A clear advantage of this DNA-screening ist that it only needs to be done once in a healthy individual since the DNA sequence is not supposed to change over life-time. All markers for potential trouble later on will faithfully remain a part of the individual for his/her lifetime. 


But there is an important exception to that rule, unfortunately on the down-side. We all can and do acquire additional mutations in the DNA of our cells during our life. Usually this affect only cells that are part of our body but not germ cells, which will transmit such mutations to our children. The other cells that stay with us are called somatic cells. Mutations in somatic cells can induce tumors, if we are lucky benign tumors, that are no more than an extra lump of tissue. If we are less lucky, these tumors turn malign, i.e. we develop cancer.  In many cases the presence of tumor cells can also be determined by genetic / DNA sequence analysis of blood samples long time before any manifest tumor becomes detectable allowing early warning scenarios (liquid biopsies). 


However, often no such early warning happens because there is no general monitoring of apparently healthy people as this is presently neither logistically nor economically feasible. Therefore, many patients are diagnosed only when they already became patients, i.e. suffering from a disease already causing clinically relevant symptoms. In these cases diagnostics employing personalized medicine measurements can be used to select the best possible therapeutic approach for a particular patient group or even individual patient.


Expression /RNA-testing


Especially in biopsy material the status and levels of many or even almost all mRNAs (these are the ones coding for proteins) can be determined either via expression microarrays (similar to the DNA testing just with probes for the RNAs instead of mutations) or by direct sequencing with the Next Generation Sequencing (NGS) method RNA-seq. NGS is a truly disruptive technology that brought the effort and cost of nucleotide sequencing (DNA and RNA) into the three to four digit range paving the way to diagnostic application of such methods. Monitoring the changes brought about in the composition of the cellular RNA affords a much deeper resolution and fine diagnosis than the cruder genetic methods. It also provides an actual picture of what is going on at the time of sample taking.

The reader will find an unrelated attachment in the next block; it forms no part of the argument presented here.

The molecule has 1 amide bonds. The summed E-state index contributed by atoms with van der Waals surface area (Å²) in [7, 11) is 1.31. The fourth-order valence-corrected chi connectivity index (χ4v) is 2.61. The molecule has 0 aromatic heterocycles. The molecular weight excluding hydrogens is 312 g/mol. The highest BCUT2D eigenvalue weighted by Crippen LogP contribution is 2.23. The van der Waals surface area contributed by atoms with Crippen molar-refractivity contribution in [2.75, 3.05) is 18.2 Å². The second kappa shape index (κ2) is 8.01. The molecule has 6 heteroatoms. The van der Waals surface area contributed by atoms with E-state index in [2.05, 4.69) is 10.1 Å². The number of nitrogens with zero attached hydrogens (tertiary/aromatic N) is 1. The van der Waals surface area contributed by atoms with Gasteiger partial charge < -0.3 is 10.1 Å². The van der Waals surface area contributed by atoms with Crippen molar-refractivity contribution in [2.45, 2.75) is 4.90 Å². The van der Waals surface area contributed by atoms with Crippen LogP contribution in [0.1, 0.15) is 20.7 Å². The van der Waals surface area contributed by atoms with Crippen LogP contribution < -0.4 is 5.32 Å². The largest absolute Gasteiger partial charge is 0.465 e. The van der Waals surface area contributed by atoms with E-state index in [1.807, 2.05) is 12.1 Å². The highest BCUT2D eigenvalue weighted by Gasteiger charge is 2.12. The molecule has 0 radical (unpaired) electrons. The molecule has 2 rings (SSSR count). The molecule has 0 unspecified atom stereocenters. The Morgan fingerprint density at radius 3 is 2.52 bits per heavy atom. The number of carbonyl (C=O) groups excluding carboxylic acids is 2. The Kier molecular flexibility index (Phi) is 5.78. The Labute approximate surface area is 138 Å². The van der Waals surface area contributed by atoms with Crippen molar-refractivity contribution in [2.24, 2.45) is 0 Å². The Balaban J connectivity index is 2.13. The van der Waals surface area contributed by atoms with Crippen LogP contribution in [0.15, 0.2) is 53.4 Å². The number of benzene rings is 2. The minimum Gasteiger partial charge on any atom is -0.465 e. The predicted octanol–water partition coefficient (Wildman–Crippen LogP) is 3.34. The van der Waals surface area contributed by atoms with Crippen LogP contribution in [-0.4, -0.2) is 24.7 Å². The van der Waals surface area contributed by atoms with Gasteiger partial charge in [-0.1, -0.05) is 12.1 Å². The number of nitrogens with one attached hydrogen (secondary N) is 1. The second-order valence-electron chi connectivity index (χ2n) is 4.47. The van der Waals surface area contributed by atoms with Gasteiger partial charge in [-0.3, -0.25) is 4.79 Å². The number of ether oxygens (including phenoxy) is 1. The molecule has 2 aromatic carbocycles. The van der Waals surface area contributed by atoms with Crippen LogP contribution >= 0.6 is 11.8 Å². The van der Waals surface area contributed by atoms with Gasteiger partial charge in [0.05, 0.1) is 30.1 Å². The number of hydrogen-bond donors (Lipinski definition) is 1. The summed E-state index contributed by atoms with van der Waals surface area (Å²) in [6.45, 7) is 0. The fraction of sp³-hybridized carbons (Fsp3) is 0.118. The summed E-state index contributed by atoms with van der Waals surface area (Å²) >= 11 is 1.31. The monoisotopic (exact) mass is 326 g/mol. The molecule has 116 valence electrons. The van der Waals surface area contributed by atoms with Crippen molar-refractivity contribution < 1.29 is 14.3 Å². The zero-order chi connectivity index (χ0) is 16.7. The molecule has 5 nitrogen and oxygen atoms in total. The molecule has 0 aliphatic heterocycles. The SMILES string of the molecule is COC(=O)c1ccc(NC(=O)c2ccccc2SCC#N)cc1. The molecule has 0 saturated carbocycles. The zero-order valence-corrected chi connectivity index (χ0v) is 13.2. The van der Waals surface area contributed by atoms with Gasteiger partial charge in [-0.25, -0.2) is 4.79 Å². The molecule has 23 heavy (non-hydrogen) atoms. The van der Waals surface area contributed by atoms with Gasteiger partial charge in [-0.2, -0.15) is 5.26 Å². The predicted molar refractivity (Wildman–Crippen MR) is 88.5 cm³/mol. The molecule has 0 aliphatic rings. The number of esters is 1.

Protein testing 


Checking for the presence of particular proteins is a long-time routine in any ordinary MDs surgery. The CRP (C-Reactive Protein) level can be determined in a quick test and is usually taken as an indicator for the presence of a bacterial infection. Today, molecular testing for a whole buch of proteins allows far more detailed analyses of medical conditions than such a quick test for only one protein. We can check for a whole panel of indicators for inflammation, immune status, or other proteins that show up in places they are not supposed to be. For example, proteinuria is a condition indicating severe kidney-damage, where proteins appear in urine samples which a healthy kidney would retain in the body rather than allowing their escape into the urine. 


Metabolite screening


Here again the principle is very old but modern molecular medicine has added quantities of new metabolites to be assessed in body samples. One of the best known examples for metabolite screening is the ubiquitous finger prick assay diabetes patients routinely have to carry out checking their blood glucose levels. Levels of many other metabolites can be determined in order to detect aberrant metabolization of drugs, presence of disease-indicating/causing metabolites (e.g. phenylketonurea), high levels of triglycerides in blood (e.g. as part of the metabolic syndrome) or toxic substances that should not be there. Metabolite screening is routinely done mostly in urine and blood samples but can sometimes complement other assays in biopsies. 


What’s coming up next?


Next week I will discuss several examples of actually used molecular tests in order to elucidate their potential as well as their limitations in more detail.